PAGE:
By Show and Tell
By Bree Davies
By Bree Davies
By Cory Casciato
By Emilie Johnson
By Robin Edwards
By Bree Davis
By Josiah M. Hesse
The last time I saw Molière's The Misanthrope, it was gorgeously staged at the Denver Center, with an elegant set adorned with flying cupids; a huge, round, rose-trimmed bed that dominated the stage through the entire second act; and costumes that entirely expressed their wearers' over-the-top personalities, so that the outfits worn by the two fops, Clitandre and Acaste, almost competed in wit and vivacity with Molière's scintillating dialogue, despite Richard Wilbur's brilliant rhymed translation. The Germinal Stage version uses the same translation, but the stage here is tiny, the resources limited — and the interpretation completely different. This Misanthrope is set in modern times and takes place in Aspen, with mentions of the Pitkin County sheriff, the non-fiction-awarding Pulitzer committee, Starbucks and Denver, "where everyone's sincere." There's even a tai chi sequence. The set is clean and pleasant. The costumes, by Sallie Diamond, are clever and exaggerated but hardly sumptuous; no towering wigs, sweeping skirts, bloomers or laced bodices, but rather a pretty young woman lounging in a swimsuit, an older one in jodhpurs carrying a riding crop. And this version works, too — in some senses not as well, but in other ways a touch better. Because, undistracted by ornaments and frippery, our attention is placed entirely on the characters and the text, bringing the satire and the inventive clip-clop of the verse into stronger focus.
Written in the seventeenth century, The Misanthrope is a comically sardonic look at the aristocratic society of Molière's time. And director Ed Baierlein makes it clear that the human types and hypocrisies Molière mocked are still very much with us. The protagonist, Alceste, is a man devoted to truth-telling. He despises the ordinary niceties with which other people smooth their way through social situations, the small gestures of politeness, the harmless white lies and insincere praise. So when an acquaintance, Oronte, asks for a critique of a poem he's written, Alceste responds in a way that echoes the thoughts many of us have had — but swiftly suppressed — on being shown someone else's attempt at art: "You're under no necessity to compose/Why you should wish to publish, heaven knows/There's no excuse for printing tedious rot/Unless one writes for bread, as you do not/Resist temptation, then, I beg of you/Conceal your pastimes from the public view." Unfortunately, Oronte has power, and Alceste soon finds himself in serious legal trouble.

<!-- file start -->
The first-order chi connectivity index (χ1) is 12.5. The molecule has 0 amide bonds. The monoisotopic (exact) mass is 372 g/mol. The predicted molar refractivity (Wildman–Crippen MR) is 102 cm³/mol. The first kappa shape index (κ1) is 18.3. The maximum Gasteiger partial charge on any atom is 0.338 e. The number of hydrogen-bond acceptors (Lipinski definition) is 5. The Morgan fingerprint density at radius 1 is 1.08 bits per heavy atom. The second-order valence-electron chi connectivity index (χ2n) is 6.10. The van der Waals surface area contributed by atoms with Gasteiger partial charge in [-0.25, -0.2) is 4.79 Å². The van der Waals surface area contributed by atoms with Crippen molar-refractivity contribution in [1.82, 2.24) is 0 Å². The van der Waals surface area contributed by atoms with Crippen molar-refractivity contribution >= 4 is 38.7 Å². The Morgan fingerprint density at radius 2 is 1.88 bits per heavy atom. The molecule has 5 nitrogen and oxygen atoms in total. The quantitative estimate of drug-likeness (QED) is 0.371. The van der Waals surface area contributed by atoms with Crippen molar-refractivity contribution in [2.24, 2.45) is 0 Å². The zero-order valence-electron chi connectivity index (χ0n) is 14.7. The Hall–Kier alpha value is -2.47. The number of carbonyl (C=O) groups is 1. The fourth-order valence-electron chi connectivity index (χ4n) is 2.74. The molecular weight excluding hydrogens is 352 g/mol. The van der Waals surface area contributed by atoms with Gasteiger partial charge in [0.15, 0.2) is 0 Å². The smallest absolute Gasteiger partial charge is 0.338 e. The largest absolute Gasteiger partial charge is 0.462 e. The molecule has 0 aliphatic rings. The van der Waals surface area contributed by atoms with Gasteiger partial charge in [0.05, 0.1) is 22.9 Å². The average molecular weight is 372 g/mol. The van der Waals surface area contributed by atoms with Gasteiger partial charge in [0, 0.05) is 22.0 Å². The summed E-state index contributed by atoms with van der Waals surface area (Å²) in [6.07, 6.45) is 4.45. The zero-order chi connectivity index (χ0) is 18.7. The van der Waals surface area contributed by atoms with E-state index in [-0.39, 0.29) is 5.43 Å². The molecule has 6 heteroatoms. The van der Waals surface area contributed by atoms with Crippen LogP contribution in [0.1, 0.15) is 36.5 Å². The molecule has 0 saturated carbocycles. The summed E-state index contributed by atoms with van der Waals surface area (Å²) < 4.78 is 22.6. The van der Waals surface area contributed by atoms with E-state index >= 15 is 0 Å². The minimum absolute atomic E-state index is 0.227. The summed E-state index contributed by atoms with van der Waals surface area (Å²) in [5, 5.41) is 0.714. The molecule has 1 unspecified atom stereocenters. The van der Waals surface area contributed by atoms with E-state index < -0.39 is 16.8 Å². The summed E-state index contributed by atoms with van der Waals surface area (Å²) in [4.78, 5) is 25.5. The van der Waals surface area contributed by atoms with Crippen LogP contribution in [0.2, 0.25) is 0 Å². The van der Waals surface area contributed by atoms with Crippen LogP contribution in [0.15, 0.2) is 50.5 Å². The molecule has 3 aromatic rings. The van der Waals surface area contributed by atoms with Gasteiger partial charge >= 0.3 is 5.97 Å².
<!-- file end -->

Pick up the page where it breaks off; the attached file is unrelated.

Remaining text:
Ironically, the one person whose faults Alceste cannot see is pretty, dishonest, gossipy and conventional little Celimene, with whom he's desperately in love and who encourages several other suitors while insisting that she's faithful only to him. He is uninterested in the charms of two women who are drawn to him: the much more worthwhile Eliante — played here with a Texas accent — and prudish Arsinoe.
The cast thrusts and parries the glistening verse with aplomb, but the primary pleasures of this Germinal Stage production are provided by Terry Burnsed as Alceste and Julie Michalak as his Celimene. Burnsed is shriveled and ill-tempered, his features continually twisted in on themselves as if he'd just tasted something unendurably bitter. He's fun to watch, though, and every now and then you do feel for him a little: He may be a pompous ass, but he does genuinely love Celimene. As for Michalak, she's very hard to describe: pretty and plain simultaneously, with a gorgeous, languid body, a mocking, sharp-featured face, and a slightly artificial-sounding voice that could irritate but mesmerizes instead. Leroy Leonard gives a pleasantly unaffected performance as Alceste's much saner friend, Philinte, and Eric Victor is fun to watch as the sonnet-spouting Oronte. Mary Cates is a sensibly grounded Eliante. Other performances, however, skirt the cartoonish: Randy Diamon and Sam Gilstrap manage to make Acaste and Clitandre's scenes work despite some wild exaggeration; Anne Smith Myers's Arsinoe is one-dimensional; and Marc K. Moran goes completely over the top, drawing out the butler's one big speech for far too long.
Still, this Germinal Stage production proves that a classic can actually gain in humor and relevance when treated as a living piece of writing rather than a museum piece.